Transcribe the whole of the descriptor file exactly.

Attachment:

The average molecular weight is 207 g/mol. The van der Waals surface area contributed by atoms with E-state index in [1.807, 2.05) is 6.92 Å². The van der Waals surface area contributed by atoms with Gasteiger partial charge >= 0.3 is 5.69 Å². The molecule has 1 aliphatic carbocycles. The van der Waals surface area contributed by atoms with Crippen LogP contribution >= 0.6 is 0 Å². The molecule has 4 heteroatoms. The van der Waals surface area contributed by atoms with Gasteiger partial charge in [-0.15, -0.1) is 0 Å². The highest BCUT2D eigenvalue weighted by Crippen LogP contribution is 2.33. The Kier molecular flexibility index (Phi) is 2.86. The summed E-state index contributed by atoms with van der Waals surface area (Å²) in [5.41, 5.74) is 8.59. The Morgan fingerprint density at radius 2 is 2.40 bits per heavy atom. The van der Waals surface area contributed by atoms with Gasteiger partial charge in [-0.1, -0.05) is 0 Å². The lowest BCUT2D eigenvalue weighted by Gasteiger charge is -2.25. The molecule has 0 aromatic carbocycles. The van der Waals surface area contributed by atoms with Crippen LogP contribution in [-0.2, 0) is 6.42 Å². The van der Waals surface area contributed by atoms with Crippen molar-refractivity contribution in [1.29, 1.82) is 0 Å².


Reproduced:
The average molecular weight is 207 g/mol. The van der Waals surface area contributed by atoms with E-state index in [1.807, 2.05) is 6.92 Å². The van der Waals surface area contributed by atoms with Gasteiger partial charge >= 0.3 is 5.69 Å². The molecule has 1 aliphatic carbocycles. The van der Waals surface area contributed by atoms with Crippen LogP contribution >= 0.6 is 0 Å². The molecule has 4 heteroatoms. The van der Waals surface area contributed by atoms with Gasteiger partial charge in [-0.15, -0.1) is 0 Å². The highest BCUT2D eigenvalue weighted by Crippen LogP contribution is 2.33. The Kier molecular flexibility index (Phi) is 2.86. The summed E-state index contributed by atoms with van der Waals surface area (Å²) in [5.41, 5.74) is 8.59. The Morgan fingerprint density at radius 2 is 2.40 bits per heavy atom. The van der Waals surface area contributed by atoms with Gasteiger partial charge in [-0.1, -0.05) is 0 Å². The lowest BCUT2D eigenvalue weighted by Gasteiger charge is -2.25. The molecule has 0 aromatic carbocycles. The van der Waals surface area contributed by atoms with Crippen LogP contribution in [-0.2, 0) is 6.42 Å². The van der Waals surface area contributed by atoms with Crippen molar-refractivity contribution in [1.29, 1.82) is 0 Å².